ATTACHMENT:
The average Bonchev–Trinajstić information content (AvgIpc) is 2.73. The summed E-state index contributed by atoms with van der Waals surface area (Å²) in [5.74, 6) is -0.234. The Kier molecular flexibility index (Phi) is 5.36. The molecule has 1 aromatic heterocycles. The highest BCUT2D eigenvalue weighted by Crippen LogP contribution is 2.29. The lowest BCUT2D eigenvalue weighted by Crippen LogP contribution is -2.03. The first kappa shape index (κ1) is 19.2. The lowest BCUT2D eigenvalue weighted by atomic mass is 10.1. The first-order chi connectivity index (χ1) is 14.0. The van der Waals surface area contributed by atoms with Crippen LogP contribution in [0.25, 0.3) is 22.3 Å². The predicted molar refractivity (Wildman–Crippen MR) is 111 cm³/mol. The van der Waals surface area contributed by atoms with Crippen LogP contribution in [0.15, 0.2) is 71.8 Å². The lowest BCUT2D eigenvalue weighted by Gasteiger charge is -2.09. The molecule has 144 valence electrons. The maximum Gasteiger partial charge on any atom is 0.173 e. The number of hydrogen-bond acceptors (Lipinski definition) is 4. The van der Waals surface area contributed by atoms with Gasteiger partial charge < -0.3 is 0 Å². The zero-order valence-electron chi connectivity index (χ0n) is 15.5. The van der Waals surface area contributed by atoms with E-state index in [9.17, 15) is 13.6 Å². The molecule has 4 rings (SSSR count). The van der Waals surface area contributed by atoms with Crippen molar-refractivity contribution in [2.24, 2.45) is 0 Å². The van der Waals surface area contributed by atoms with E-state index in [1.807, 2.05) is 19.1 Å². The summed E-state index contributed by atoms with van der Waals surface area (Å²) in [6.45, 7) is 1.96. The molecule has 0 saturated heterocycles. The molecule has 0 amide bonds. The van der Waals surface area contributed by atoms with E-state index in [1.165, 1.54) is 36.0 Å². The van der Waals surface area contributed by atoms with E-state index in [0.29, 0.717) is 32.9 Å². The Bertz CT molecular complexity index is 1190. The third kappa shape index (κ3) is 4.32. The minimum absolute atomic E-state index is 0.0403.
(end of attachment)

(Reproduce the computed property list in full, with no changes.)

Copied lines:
The average Bonchev–Trinajstić information content (AvgIpc) is 2.73. The summed E-state index contributed by atoms with van der Waals surface area (Å²) in [5.74, 6) is -0.234. The Kier molecular flexibility index (Phi) is 5.36. The molecule has 1 aromatic heterocycles. The highest BCUT2D eigenvalue weighted by Crippen LogP contribution is 2.29. The lowest BCUT2D eigenvalue weighted by Crippen LogP contribution is -2.03. The first kappa shape index (κ1) is 19.2. The lowest BCUT2D eigenvalue weighted by atomic mass is 10.1. The first-order chi connectivity index (χ1) is 14.0. The van der Waals surface area contributed by atoms with Crippen LogP contribution in [0.25, 0.3) is 22.3 Å². The predicted molar refractivity (Wildman–Crippen MR) is 111 cm³/mol. The van der Waals surface area contributed by atoms with Crippen LogP contribution in [0.15, 0.2) is 71.8 Å². The lowest BCUT2D eigenvalue weighted by Gasteiger charge is -2.09. The molecule has 144 valence electrons. The maximum Gasteiger partial charge on any atom is 0.173 e. The number of hydrogen-bond acceptors (Lipinski definition) is 4. The van der Waals surface area contributed by atoms with Gasteiger partial charge < -0.3 is 0 Å². The zero-order valence-electron chi connectivity index (χ0n) is 15.5. The van der Waals surface area contributed by atoms with E-state index in [9.17, 15) is 13.6 Å². The molecule has 4 rings (SSSR count). The van der Waals surface area contributed by atoms with Crippen molar-refractivity contribution in [2.24, 2.45) is 0 Å². The van der Waals surface area contributed by atoms with E-state index in [1.807, 2.05) is 19.1 Å². The summed E-state index contributed by atoms with van der Waals surface area (Å²) in [6.45, 7) is 1.96. The molecule has 0 saturated heterocycles. The molecule has 0 amide bonds. The van der Waals surface area contributed by atoms with E-state index in [1.165, 1.54) is 36.0 Å². The van der Waals surface area contributed by atoms with E-state index in [0.29, 0.717) is 32.9 Å². The Bertz CT molecular complexity index is 1190. The third kappa shape index (κ3) is 4.32. The minimum absolute atomic E-state index is 0.0403.